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Ah, historical Hanoi. Sure looks a lot like France transplanted into Asia. It has poured at least a couple of times now owing to the typhoon out on the coast, but no matter, that just brings in some cooler air! After returning here from Halong Bay, we joined up with our tour group that we decided to take through China at our hotel. So far, we've been going independently, but for China we decided to go for a group because the language barrier is stronger, and it will also give us a break from planning all the transportation and hotels and stuff as the group leader takes care of all of that for us.

But, try as we might, we just can't seem to become part of a real group! Let me explain. You'll remember back in Nepal that our tour group was cancelled due to the political situation, and when we arrived to meet our group last night, we couldn't find anyone (even though we were told the exact place to meet the group last night!). We we're in the right place, and over in the corner was one nearly retired westerner, and a young Vietnamese guy. It turns out that the western fellow was the rest of our "group", and the kid was our group leader! So, we are part of a guided group of three only for all of China! Us and Barry, our new Kiwi friend. This should make things go a lot more smoothly and we won't have the delays that sometimes come with the larger groups - also, we'll probably get to do a few things that larger groups are often prevented from doing, like visiting some more private temples and the like. We can also be a bit more stealth, ha, ha! So, overall, we're pretty happy, but we still really won't get a feel for what a large group will be like. We'll have to wait for the Trans Mongolian for that I guess.

So today, we did a short city tour of Hanoi, which included a small pagoda, an old prison known affectionately as the "Hanoi Hilton", the Mausoleum where Ho Chi Minh is currently resident (dead of course), and an ancient university called the temple of literature. The prison was probably the most interesting since it was first used by the French to imprison Vietnamese rebels during the conquest, and then it was used by the North Vietnamese to imprison American pilots during the Vietnam war. The presentation is once again decidedly one sided, with depictions of the "vicious" French torturing and murdering Vietnamese "patriots" and the "generous and nurturing treatment" of the American prisoners by their Vietnamese comrades. There is a tendency to believe the former but not the latter amongst the tourists visiting the site. Among the interesting facts was the story of Douglas Peterson, a captured pilot who later became the first ambassador to Vietnam after the war.

The other sights were interesting, but firmly Chinese, owing to the nearly 1000 year rule the Chinese had over the area from 100 BC onwards. Good preparation for what is to come I suppose. We leave for China tonight on the overnight train to the border at Lao Cai. From there, we board a bus up to Kunming in China as the railway in that area has long been destroyed by land slides and was never re-built. This will make for a pretty long journey, but we no know that we have a four berth aircon cabin for the train because the group is so small, so that's a bonus we were not expecting (see the small group thing is working already!). But before we go we have to try and sort out a mailing issue that we have.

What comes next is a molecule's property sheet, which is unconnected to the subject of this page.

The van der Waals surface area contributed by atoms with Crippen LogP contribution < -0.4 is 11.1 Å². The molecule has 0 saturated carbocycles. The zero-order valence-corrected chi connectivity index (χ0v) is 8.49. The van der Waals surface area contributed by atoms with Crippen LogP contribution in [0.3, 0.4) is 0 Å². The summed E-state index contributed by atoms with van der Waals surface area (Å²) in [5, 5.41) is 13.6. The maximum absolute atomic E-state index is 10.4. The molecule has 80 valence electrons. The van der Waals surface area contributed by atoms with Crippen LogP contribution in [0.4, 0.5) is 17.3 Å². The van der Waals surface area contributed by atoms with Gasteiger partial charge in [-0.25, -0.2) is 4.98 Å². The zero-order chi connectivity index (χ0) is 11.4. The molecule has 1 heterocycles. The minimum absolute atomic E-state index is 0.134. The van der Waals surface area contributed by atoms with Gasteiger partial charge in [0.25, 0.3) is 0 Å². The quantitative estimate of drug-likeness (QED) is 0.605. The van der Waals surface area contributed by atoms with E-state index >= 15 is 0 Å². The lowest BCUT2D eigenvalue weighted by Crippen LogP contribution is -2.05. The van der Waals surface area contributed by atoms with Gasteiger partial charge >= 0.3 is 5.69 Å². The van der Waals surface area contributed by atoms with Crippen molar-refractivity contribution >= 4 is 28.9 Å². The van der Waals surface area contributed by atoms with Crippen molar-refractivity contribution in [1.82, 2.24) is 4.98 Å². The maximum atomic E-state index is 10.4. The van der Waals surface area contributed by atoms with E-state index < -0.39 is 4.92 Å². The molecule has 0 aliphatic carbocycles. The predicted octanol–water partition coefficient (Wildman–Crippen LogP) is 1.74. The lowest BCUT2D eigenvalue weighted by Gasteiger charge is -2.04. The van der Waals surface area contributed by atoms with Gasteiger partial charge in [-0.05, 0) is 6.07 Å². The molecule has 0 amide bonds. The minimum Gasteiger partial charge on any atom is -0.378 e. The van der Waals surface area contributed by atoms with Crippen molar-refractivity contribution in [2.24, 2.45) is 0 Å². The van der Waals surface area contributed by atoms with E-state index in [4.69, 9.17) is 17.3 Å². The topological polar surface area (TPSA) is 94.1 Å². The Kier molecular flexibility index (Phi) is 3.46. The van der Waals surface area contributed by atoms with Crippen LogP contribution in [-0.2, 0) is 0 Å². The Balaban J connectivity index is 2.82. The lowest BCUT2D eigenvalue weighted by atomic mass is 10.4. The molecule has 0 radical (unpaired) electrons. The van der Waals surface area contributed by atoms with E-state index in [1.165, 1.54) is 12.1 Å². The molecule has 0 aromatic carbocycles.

When we left Australia, we forgot a few things and we were having them sent up to meet us here in Hanoi. We looked up the hotel we were staying at to start our tour and sent an E-mail to Cathy to try and send us the stuff to meet us here (actually, Kristine and Cathy are chatting about this on Skype right beside me as I type this - backpacking has surely changed over the years eh?). All of this would have been fine were it not for the loose Vietnamese copyright laws. In fact, we made arrangements with the wrong hotel because it has exactly the same name as the hotel we were supposed to be speaking with. Once we discovered this when we got to Hanoi, we switched to the correct hotel, and the one we had made arrangements with did not seem to be very happy. Unfortunately, our package was still heading for the first hotel. So, we went over to the first hotel last night to try and collect our package, but of course, they have "no idea" about it. We're going to try again today to retrieve it as it seems that Cathy sent it with plenty of time to get here for us. Problem is, maybe they are upset enough with us to hide the fact that they received it and just want to keep Kristine's skirts and shorts for themselves. Nice idea, but no one will ever be able to wear them because all the Vietnamese people are going to be volumetrically challenged compared to the contents of the package (NB - this is not a stab at Kristine at all, 'cause I know she's reading this too - just want to put that disclaimer in - it's just a physical reality around here; you should see when I try buy a T shirt!).

By the way, you probably all know that the Vietnamese eat dog, and there certainly aren't many running around here compared to the other countries in the region. Last night, Barry showed us some pictures on his camera of BBQ'ed dog that he found in one of the markets - we've not seen any. Looked just like a pig on a spit, but smaller. Not my cup of tea, however the coffee here is very good, especially the iced stuff, so we've been sticking to that and spring rolls most of the time. Some things you just have to say no to trying because they are just a little bit too far off the beaten track. That's where dog is on our list.



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